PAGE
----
Yesterday, Google finally announced Google Drive, a Dropbox-like expansion of Google Docs. Google Drive allows you to sync your files between multiple Windows, Mac, and Android devices, and an iOS app is coming soon.
So does Google Drive herald the beginning of the end of desktop computing? Possibly. But at the moment, it’s just a promising alternative to Dropbox, iCloud, SkyDrive, and similar services. Here’s an overview of Google Drive — and its warts.
Like my pre-Google Drive favorite, Dropbox, Google Drive lets you sync your files across multiple computers by installing a small utility. You can access those same files online via Google Drive, which is basically the same interface as Google Docs. It also lets you share files or folders with others, so you could share your /Client Files folder with your coworkers or /Personal Finances folder with your spouse or partner. Again, just like Dropbox.
This also means that, since you can get your files onto your computer, you can easily backup most of your files that are stored on your Google Drive. (I say most because documents in Google Docs formats don’t actually sync to your hard drive; you just get a shortcut to the file.) Previously, you would have to use another service like Backupify to do that.
You can open over 30 kinds of files right in your browser. It also promises app integration, so that you can open files directly in web apps, like a web-based image editor for photos. In other words, Google Drive will be the “missing link” that makes the cloud work by tying together all the great cloud services with a universal backend that serves as the cloud’s operating system. No more emailing documents to yourself to get them from your iPad to your computer.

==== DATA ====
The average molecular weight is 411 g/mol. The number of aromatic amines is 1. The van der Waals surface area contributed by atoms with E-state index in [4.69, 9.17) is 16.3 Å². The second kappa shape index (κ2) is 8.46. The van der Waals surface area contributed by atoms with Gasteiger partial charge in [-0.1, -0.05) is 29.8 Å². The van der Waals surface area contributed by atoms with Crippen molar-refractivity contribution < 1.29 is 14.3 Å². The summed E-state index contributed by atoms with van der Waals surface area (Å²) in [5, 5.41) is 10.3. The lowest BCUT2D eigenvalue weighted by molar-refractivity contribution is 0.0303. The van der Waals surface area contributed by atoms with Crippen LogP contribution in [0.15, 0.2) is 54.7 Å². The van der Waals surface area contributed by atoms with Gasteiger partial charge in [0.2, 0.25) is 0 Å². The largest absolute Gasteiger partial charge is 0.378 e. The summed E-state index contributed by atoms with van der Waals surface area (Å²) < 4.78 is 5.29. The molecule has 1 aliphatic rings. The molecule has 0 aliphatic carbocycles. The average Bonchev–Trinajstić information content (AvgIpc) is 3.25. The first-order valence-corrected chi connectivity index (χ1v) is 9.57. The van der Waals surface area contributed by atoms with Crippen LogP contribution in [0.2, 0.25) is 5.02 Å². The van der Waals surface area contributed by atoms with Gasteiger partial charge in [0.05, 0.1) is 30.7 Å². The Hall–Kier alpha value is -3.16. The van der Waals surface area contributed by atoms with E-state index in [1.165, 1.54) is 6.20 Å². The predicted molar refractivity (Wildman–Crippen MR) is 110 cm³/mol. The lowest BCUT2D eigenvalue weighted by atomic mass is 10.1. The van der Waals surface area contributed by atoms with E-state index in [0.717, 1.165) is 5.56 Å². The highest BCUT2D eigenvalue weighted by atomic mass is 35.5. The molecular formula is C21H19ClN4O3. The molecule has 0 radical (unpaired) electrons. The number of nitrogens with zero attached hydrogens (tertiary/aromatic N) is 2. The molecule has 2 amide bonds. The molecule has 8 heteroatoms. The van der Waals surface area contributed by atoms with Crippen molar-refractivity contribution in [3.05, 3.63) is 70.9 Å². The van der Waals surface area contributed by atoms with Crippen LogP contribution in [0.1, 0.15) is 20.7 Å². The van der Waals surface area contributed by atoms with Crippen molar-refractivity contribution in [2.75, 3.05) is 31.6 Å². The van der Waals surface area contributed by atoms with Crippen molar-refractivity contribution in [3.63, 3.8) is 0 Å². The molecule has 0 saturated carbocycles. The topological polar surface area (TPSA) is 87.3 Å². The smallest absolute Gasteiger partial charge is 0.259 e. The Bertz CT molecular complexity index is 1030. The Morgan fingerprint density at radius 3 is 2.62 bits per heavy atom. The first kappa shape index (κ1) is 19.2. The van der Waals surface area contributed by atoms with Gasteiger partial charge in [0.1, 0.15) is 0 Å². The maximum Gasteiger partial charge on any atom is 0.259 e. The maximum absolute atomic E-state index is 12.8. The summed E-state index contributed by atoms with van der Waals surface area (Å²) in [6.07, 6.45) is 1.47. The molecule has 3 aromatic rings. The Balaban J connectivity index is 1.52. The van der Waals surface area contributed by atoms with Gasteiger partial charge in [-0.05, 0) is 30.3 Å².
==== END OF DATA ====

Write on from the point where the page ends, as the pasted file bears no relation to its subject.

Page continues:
For more about the hands-on experience of using Google Drive, check out the Verge, which posted a hands-on guide to Google Drive on the web, Windows, Mac, and Android. The Verge also published a useful comparison of Google Drive, Dropbox, SugarSync, Insync, LogMeIn Cubby, iCloud, SkyDrive, Mozy Stash, SpiderOak, AVG LiveKive, Wuala, Box, and Syncplicity (i.e., all the file sync utilities worth considering.
It will take time for other apps to embrace Google Drive the way they have Dropbox, but it will happen fairly quickly, especially since Google released the Google Drive SDK at the same time it announced the service. Once you can sync up documents from your iPad to your Google Drive, so that they also appear on your laptop and your phone, it will be a truly killer app.
Security, and privacy implications
Like Dropbox, Google Drive does not encrypt your files before uploading them, although it does upload your files over an encrypted “pipe.” This isn’t as secure as it could be, but encrypting your files before transport would mean giving up much of the functionality available from the web interface.
That said, Google’s terms of service could use some clarity. I’m quite certain, contrary to CNET’s breathless proclamation that Google owns everything you upload to Google Drive, that the only reason Google requires a license is so that it can deliver the service, and so that they work in the way everyone expects them to work. (Also, a license is not the same as ownership, CNET!) For example, if you add a business to Google Maps, you wouldn’t expect the business to disappear just because you close your Google account.
It wouldn’t hurt for Google to take a page out of Dropbox’s clearly-drafted terms, however. By comparison, Google’s terms are a morass of legal mumbo-jumbo.
Should you switch to Google Drive?
I’ve installed Google Drive and synced it up to the files that were already in my Google Docs account. It was quick and painless, and everything synced up with impressive speed.
That said, I’m not jumping into it as my primary file sync utility just yet. I want to see Google work out the kinks, first — technical and legal — before I decide to trust Google with my client files.